The crisis surrounding debt-laden Infrastructure Leasing & Financial Services (IL&FS) will be the first case for the newly constituted auditors’ watchdog, National Financial Reporting Authority (NFRA).
The authority is in the process of beginning its assessment of the role of auditors of the business conglomerate.
In March, the Cabinet approved the proposal of setting up of NFRA as an independent regulator for the chartered accountants.
This is stated to be necessary for enforcing their accounting and auditing standards.
That, in turn, was considered to be ofthe essence to enhance investor and public confidence in financial disclosures of companies.
This was also one of the key recommendations that was brought about by the Companies Act, 2013.
The decision to set up auditor’s watchdog came in with corporate scams coming out in the open, including the Nirav Modi’s bank fraud that came to light in February, 2018.
The role of an auditor is crucial as it is supposed to provide a fair view of companies’ annual accounts and its financial position, according to Companies Act, 2013.
It also has the right to access records of all the subsidiaries of a particular company, and whether the financial statements comply with the accounting standards.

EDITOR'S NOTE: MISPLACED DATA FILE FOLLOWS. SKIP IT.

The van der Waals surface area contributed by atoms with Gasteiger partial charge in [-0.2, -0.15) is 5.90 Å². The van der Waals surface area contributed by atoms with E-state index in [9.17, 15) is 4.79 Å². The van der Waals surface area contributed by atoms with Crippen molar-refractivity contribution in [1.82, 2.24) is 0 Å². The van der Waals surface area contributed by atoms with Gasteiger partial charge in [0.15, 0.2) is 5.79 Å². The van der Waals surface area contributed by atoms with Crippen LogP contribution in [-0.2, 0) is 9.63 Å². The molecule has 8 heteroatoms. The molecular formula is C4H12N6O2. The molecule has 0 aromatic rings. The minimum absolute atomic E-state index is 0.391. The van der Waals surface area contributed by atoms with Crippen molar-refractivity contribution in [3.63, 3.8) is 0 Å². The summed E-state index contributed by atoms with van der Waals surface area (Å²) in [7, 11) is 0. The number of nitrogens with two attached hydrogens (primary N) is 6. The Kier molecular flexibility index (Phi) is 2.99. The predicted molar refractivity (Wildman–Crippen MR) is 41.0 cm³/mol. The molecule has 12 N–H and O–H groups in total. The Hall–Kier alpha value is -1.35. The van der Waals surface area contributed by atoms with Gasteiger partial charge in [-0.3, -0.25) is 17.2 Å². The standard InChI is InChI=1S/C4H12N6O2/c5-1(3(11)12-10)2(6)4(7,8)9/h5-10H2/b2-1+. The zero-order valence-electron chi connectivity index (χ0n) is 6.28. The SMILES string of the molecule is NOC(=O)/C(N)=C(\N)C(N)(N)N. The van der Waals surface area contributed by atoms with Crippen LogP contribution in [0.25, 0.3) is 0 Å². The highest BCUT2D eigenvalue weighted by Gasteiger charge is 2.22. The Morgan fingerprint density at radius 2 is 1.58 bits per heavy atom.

Last week, the government appointed former IAS officer R Sridharan as the first chief of NFRA.
NFRA has the power to investigate, either suo motu or if there is a reference made to it by the government, according to the rules released by ministry of corporate affairs (MCA).
In addition, the authority also has the power to penalise any chartered accountant or an audit firm.
In case of individuals, fine up to Rs one lakh can be slapped, and it can be extended to five times of the fees received.
For firms, the penalty amount will be Rs 10 lakhs, which can be extended to ten times of the fees received.
According to the rules, the authority can also debar the firm engaging in practice as member of the Institute of Chartered Accountant of India (ICAI).
The inherent regulatory role of ICAI will continue, especially with respect to audits pertaining to private and public unlisted companies’ rules.
It will continue with its advisory role on accounting and auditing standards by making its recommendations to NFRA.
Over the past two months, IL&FS has defaulted on payments and is sitting on total liabilities of Rs 91,000 crore.
The crisis at IL&FS spilled over to bond and stock markets, with yields rising and stock prices tumbling.
Finance ministry has noted that the consolidated financial statement of the IL&FS holding company and its subsidiaries exaggerated the value of their non-current assets.
The company has shown intangible assets worth over Rs. 20,000 crore.
On October 1, National Company Law Tribunal (NCLT) approved the takeover of IL&FS board by government nominees, saying mismanagement at the crisis-ridden financier makes it a fit case of supersession of the board.>